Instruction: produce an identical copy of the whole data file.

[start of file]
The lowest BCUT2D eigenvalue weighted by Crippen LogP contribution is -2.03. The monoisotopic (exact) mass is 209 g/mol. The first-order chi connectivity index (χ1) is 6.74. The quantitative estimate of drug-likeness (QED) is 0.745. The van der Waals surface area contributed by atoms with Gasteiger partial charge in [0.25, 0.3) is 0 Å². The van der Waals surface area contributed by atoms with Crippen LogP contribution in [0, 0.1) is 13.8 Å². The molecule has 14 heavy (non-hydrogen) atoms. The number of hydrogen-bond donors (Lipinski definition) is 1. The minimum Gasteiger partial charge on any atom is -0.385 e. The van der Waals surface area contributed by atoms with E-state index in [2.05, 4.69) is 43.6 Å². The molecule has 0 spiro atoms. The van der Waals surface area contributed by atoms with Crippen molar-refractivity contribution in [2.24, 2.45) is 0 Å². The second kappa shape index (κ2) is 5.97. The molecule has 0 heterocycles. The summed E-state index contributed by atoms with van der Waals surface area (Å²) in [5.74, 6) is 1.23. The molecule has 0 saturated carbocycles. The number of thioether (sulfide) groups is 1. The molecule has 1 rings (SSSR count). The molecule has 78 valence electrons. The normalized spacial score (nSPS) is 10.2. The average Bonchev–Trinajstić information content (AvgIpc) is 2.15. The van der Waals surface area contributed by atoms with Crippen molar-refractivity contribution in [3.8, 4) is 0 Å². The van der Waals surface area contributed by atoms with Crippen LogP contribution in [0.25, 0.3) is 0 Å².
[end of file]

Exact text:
The lowest BCUT2D eigenvalue weighted by Crippen LogP contribution is -2.03. The monoisotopic (exact) mass is 209 g/mol. The first-order chi connectivity index (χ1) is 6.74. The quantitative estimate of drug-likeness (QED) is 0.745. The van der Waals surface area contributed by atoms with Gasteiger partial charge in [0.25, 0.3) is 0 Å². The van der Waals surface area contributed by atoms with Crippen LogP contribution in [0, 0.1) is 13.8 Å². The molecule has 14 heavy (non-hydrogen) atoms. The number of hydrogen-bond donors (Lipinski definition) is 1. The minimum Gasteiger partial charge on any atom is -0.385 e. The van der Waals surface area contributed by atoms with E-state index in [2.05, 4.69) is 43.6 Å². The molecule has 0 spiro atoms. The van der Waals surface area contributed by atoms with Crippen molar-refractivity contribution in [2.24, 2.45) is 0 Å². The second kappa shape index (κ2) is 5.97. The molecule has 0 heterocycles. The summed E-state index contributed by atoms with van der Waals surface area (Å²) in [5.74, 6) is 1.23. The molecule has 0 saturated carbocycles. The number of thioether (sulfide) groups is 1. The molecule has 1 rings (SSSR count). The molecule has 78 valence electrons. The normalized spacial score (nSPS) is 10.2. The average Bonchev–Trinajstić information content (AvgIpc) is 2.15. The van der Waals surface area contributed by atoms with Crippen molar-refractivity contribution in [3.8, 4) is 0 Å². The van der Waals surface area contributed by atoms with Crippen LogP contribution in [0.25, 0.3) is 0 Å².